(Last Updated On: June 22, 2022)

Because of the nature of cloud computing, determining who to contact when a security incident, data breach, or other need for investigation and action occurs becomes more difficult. Standard security incident response mechanisms must be modified to meet the changing needs of the same reporting responsibilities.

Users should be aware that applications deployed to the cloud are not always designed with data integrity and security in mind. As a result, vulnerable applications may be deployed into the cloud environment, resulting in security incidents. Furthermore, flaws in infrastructure architecture, errors in hardening protocols, and simple operational oversights can all pose significant risks to cloud service operation. Of course, similar flaws can endanger the operation of traditional data centres.

Obviously, technical expertise is required for incident response, but privacy and legal experts can also make a significant contribution to cloud security. They will also play an important role in incident response, including notification, remediation, and possible legal action. If a company is thinking about using cloud services, it should consider whether mechanisms for employee access to data that is not governed by user agreements and privacy policies are in place. In contrast to SaaS providers, the cloud service provider’s own applications do not manage application data in IaaS and PaaS architectures.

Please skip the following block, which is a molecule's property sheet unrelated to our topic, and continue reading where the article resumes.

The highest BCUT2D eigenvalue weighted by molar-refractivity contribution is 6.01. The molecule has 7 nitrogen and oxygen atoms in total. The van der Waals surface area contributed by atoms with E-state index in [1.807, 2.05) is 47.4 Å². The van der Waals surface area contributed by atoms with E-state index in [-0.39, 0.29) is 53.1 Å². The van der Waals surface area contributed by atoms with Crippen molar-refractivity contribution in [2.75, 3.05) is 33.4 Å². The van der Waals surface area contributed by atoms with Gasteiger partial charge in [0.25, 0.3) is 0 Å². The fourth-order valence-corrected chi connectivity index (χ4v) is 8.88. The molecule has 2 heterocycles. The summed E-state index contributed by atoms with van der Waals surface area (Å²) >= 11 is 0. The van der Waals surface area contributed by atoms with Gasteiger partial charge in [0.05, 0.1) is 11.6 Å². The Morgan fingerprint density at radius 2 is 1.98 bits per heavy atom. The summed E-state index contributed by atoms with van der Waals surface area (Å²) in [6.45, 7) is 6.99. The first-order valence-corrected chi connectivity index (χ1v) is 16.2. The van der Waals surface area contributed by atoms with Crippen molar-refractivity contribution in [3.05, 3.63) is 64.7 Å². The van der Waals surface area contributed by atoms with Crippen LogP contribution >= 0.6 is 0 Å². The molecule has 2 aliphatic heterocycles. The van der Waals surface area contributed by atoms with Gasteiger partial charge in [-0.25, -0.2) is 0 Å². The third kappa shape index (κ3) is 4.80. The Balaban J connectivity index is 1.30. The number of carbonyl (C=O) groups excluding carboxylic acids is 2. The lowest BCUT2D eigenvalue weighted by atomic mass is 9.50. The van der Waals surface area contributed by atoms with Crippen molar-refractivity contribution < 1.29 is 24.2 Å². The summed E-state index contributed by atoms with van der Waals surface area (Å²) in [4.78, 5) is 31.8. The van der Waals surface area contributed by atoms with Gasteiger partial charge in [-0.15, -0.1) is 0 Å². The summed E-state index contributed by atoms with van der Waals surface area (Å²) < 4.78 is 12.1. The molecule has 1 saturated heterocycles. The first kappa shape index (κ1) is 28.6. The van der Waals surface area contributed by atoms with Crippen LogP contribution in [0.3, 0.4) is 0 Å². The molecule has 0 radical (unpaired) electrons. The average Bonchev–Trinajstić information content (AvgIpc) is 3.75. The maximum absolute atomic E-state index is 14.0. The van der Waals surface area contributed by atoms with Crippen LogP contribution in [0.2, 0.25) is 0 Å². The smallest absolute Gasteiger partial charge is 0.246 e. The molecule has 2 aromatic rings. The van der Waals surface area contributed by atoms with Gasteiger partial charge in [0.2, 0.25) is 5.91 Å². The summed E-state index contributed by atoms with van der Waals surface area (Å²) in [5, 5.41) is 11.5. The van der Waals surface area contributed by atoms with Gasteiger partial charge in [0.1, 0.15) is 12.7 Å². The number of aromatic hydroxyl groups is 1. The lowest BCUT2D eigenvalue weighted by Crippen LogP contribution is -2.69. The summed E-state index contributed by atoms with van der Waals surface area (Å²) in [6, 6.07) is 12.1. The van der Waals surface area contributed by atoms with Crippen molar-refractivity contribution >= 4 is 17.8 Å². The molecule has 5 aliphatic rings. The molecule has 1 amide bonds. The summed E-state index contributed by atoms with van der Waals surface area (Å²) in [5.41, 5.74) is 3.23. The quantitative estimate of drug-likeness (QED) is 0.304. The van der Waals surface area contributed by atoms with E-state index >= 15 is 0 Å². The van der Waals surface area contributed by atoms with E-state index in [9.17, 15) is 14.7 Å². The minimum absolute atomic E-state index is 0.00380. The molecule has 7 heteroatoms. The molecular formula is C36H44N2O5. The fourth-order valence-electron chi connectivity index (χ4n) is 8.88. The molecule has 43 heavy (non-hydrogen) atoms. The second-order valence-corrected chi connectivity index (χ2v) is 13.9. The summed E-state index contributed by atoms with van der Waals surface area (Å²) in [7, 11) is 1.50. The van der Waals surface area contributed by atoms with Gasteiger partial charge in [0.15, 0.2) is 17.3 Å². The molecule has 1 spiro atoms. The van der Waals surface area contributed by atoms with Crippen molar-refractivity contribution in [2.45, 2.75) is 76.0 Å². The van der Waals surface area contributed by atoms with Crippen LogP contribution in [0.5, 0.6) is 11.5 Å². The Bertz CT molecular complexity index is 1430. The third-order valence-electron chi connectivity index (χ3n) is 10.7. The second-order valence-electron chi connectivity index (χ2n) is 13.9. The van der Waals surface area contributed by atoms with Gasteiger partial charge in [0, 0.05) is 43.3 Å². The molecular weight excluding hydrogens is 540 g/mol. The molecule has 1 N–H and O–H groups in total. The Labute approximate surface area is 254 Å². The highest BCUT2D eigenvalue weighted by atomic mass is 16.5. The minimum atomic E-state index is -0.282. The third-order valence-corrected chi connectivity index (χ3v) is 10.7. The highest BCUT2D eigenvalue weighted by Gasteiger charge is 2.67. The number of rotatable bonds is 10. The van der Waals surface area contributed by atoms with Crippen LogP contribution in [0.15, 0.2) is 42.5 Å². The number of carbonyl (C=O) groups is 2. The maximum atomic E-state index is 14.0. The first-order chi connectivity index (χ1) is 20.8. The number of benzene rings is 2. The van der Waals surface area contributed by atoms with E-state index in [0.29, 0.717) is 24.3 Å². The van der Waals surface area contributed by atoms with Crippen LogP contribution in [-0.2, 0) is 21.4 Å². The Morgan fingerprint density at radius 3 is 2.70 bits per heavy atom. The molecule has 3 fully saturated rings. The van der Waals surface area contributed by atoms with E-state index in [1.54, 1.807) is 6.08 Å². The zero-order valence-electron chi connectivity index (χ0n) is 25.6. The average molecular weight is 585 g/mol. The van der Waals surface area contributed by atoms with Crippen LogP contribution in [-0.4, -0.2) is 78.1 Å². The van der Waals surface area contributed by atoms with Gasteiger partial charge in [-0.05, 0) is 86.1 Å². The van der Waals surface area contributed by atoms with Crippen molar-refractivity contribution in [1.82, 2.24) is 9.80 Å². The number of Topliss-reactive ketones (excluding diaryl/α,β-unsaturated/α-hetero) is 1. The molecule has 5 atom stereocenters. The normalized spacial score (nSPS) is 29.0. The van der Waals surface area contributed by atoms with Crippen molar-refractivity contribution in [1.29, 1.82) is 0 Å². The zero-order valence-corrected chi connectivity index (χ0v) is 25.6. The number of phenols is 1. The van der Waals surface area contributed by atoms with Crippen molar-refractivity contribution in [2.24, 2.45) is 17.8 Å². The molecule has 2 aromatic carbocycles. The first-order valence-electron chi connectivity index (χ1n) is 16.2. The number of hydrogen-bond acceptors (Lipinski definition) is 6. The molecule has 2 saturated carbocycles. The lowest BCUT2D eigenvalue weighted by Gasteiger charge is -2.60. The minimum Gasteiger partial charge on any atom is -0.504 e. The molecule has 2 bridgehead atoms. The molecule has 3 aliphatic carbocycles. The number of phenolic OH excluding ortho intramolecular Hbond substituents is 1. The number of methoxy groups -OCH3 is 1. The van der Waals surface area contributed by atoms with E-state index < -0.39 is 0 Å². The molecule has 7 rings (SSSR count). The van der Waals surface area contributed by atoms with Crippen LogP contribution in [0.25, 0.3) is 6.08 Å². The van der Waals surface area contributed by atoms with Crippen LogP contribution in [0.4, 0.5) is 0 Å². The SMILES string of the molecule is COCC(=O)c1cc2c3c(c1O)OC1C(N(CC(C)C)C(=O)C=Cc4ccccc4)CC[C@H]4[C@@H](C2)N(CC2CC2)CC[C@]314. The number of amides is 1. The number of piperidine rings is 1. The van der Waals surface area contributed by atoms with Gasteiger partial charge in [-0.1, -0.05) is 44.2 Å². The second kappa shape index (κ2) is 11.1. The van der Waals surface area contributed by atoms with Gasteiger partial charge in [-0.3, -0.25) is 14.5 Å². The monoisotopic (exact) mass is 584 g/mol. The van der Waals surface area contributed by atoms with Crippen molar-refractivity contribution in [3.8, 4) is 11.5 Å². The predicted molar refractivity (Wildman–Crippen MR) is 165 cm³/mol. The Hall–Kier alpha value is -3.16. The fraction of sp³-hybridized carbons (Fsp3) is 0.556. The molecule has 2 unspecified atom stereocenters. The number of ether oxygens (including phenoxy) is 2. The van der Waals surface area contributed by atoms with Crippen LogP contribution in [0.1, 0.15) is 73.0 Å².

The complexity of large cloud service providers providing SaaS, PaaS, and IaaS services creates pitfalls during major incident response, and potential Users must assess the acceptable level of corresponding SLAs. When comparing cloud service providers, keep in mind that the provider may host hundreds or thousands of application instances. Any external application broadens the security operations center’s responsibility in terms of incident monitoring (SOC). Typically, the SOC monitors indicators that generate alerts and other events from intrusion detection systems and firewalls, but in an open cloud environment, the number of sources and announcements that must be monitored grows exponentially; for example, the SOC may need to monitor consumer-to-consumer activity as well as external events.

An organisation must understand the cloud service provider’s incident response policy. This policy must address unauthorised access to application data identification and notification, as well as remediation options. To make matters even more complicated, the management and access to application data has different implications and regulatory requirements depending on where the data is stored. For example, if the data is in Germany, an incident occurs; however, if the data is in the United States, it may not be considered a “incident.” This makes identifying events difficult.


Prior to service deployment, the cloud subscriber defines and communicates with the cloud service provider what constitutes an incident (e.g., data corruption) and what is simply an event.